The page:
I’m very happy with how Greg and I approached this issue. Interestingly, it strongly reinforced my desire to work with Greg as it increased my confidence that we could be clear and honest with each other about even the most sensitive issues. I got to see his thought process in action as he thought through my request. Hopefully, I built the same level of trust with him as a result of being completely open about what I thought we should do an why. JB and Greg now have their own relationship (independent of me) and it’s cool to watch them work together to build this company.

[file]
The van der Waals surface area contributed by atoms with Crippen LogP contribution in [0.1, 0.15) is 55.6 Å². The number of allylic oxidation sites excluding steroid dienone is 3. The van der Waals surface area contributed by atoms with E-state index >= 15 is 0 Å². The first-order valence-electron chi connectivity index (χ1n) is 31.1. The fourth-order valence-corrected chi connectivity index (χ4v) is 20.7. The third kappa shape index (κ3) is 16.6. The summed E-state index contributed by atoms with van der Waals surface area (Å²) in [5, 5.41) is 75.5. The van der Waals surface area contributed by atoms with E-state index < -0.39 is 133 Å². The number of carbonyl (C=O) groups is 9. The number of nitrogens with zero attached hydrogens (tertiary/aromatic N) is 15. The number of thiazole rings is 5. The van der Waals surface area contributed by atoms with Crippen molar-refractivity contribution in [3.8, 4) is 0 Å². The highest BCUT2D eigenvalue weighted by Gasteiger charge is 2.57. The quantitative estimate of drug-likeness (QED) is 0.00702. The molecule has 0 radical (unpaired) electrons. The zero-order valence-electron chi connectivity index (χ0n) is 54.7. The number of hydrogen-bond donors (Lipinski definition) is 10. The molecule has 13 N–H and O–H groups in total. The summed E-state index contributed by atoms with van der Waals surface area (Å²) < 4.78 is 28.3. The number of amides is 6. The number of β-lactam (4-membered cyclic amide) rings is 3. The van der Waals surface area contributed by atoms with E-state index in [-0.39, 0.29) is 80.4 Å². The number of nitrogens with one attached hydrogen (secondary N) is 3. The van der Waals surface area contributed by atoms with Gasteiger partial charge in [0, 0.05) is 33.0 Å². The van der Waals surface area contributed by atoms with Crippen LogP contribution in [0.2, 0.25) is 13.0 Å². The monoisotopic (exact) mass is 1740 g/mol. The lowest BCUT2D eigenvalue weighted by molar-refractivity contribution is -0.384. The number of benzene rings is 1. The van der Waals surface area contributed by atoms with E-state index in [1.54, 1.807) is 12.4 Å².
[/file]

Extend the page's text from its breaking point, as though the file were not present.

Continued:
Welcome JB – today the the blogosphere has another extremely strong leader and Greg has a new partner.

  • http://asack.typepad.com/a_sack_of_seattle Andy

    I’ve known and worked with Brad Feld of Mobius for over 10 years. It’s this direct and honest approach that makes him so successful. So much of the VC / entrepreneur is fraught with communication filters that honest communication — let me be more precise — communication that reveals one’s true intentions and desires — is a rarity. This entry by Brad reveals the power of being forthright and direct — and shows the secret power that so many business people and politicians miss.